Most home buyers, prior to settling or closing on a house, have the “usual” inspections performed recommended by real estate agents – general home inspection, roof inspection, radon test, mold test, and if applicable, septic system, private well and chimney inspections. But most buyers don’t have sewer lines or plumbing inspected by a licensed plumber believing it is the county or city’s responsibility if something goes awry. The reality is that the county or city is rarely responsible for any problem that lies on your personal property – it’s up to you to maintain the portion of the sewer line on your property.
Many home buyers also believe that the general home inspection will uncover any problems with the sewer line or the plumbing. However, most general home inspectors will only check to see that the toilets flush, drains drain, and water flows without leaking. However, houses that have been vacant for even a short period of time will often pass this type of inspection easily.
The bottom line is that sewer line trouble usually won’t show until you and your family have been living in the house for a few weeks or even just a few days.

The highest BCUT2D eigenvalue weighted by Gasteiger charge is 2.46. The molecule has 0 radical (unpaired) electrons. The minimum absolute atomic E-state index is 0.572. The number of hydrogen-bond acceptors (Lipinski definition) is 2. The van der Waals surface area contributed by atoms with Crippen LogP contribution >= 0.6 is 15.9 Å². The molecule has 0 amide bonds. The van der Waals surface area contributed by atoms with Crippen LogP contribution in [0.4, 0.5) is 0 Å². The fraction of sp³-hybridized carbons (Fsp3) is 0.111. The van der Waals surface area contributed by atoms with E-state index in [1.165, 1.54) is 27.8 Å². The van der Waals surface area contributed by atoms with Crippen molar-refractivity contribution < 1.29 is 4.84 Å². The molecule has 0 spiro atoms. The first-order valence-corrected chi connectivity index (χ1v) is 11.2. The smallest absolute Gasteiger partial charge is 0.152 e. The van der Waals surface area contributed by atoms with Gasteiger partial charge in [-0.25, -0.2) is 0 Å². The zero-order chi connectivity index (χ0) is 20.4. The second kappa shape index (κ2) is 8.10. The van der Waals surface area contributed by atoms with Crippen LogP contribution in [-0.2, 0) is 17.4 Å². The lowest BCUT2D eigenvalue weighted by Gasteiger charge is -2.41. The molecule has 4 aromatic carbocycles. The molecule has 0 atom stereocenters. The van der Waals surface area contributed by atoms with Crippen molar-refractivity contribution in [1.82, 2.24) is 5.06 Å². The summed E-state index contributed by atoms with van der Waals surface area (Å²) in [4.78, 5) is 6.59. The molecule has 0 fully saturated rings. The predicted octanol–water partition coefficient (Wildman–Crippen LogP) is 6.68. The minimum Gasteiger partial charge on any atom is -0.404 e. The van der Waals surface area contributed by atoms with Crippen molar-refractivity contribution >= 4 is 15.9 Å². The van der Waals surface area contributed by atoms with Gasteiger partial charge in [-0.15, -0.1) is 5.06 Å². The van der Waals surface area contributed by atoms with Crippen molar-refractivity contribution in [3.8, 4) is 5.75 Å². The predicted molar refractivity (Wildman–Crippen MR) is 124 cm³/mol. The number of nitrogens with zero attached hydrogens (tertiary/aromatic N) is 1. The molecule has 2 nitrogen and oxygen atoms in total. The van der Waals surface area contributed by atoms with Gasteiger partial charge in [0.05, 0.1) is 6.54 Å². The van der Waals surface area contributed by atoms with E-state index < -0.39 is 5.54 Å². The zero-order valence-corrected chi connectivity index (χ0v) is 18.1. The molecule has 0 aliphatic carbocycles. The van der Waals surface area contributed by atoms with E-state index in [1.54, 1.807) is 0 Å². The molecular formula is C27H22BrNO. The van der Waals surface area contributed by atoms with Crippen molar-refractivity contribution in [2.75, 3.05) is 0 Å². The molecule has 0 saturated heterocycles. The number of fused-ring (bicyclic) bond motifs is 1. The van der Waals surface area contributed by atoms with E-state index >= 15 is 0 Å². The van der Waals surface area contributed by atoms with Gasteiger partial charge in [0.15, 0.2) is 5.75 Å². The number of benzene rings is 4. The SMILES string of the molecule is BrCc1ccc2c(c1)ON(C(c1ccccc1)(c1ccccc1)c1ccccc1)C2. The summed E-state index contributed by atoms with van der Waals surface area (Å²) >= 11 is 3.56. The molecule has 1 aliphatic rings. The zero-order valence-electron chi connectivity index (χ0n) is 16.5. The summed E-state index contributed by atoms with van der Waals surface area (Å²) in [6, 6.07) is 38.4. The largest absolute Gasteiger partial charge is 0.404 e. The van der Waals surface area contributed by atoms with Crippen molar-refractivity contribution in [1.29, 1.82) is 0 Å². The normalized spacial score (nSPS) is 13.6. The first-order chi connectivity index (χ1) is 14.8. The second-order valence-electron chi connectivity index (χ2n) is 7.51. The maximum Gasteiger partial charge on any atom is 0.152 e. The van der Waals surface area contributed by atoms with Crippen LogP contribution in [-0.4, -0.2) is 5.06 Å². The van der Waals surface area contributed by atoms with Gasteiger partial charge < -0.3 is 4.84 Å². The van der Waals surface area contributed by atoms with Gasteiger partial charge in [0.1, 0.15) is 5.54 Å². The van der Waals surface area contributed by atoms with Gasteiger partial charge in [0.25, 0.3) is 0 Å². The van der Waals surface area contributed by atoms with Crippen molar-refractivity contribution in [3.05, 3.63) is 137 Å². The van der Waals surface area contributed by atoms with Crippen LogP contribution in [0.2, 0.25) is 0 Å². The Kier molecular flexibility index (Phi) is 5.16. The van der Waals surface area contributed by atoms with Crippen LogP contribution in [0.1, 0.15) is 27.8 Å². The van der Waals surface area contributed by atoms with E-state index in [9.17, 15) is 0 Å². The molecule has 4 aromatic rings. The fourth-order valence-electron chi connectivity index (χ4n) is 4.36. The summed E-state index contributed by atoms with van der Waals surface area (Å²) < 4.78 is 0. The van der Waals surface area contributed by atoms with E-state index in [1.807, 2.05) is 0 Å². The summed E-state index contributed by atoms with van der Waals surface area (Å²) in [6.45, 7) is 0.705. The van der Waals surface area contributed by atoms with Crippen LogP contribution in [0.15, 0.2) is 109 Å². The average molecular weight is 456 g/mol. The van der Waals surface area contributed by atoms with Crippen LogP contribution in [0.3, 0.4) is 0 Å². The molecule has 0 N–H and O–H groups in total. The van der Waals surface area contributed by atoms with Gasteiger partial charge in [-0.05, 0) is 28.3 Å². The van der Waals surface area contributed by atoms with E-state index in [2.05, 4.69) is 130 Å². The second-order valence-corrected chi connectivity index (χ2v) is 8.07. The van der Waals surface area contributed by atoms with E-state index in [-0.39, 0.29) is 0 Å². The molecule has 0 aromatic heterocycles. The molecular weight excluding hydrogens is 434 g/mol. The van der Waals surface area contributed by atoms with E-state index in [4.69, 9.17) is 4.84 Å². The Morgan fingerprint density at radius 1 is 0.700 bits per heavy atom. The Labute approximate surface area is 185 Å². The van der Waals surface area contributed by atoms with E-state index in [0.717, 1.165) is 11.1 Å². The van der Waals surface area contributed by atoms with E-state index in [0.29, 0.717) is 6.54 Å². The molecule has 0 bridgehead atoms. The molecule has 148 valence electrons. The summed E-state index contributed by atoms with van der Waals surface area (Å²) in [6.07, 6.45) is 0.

One recent home buyer noticed within a month after moving into their new house that the drains were slow, and eventually there was a backup into the basement sink. We cleaned the drain pipe, and soon after the problem recurred. After sending a camera down for inspection, we discovered multiple bellies in the line. A “belly’ in the line is a low area of pipe that negatively effects the slope of the pipe so that as water and solids go through the pipe they lose speed and can settle in the low area eventually causing a clog. They’re caused by either improper installation of the pipe or from earth settling beneath the pipe.
These home buyers needed approximately 65 feet of new pipe installed with the correct positive slope to fix the issue. The whole project took a day and a half, involved digging up the entire pipe, adding a layer of crushed rock to prevent settling, and then replacing the pipe on the correct slope - and wasn’t exactly cheap. If the problem had been discovered in the “inspection phase” of the home buying process, the home buyers could have negotiated with the sellers to have the drainpipe fixed or possibly even decide not to buy the house at all.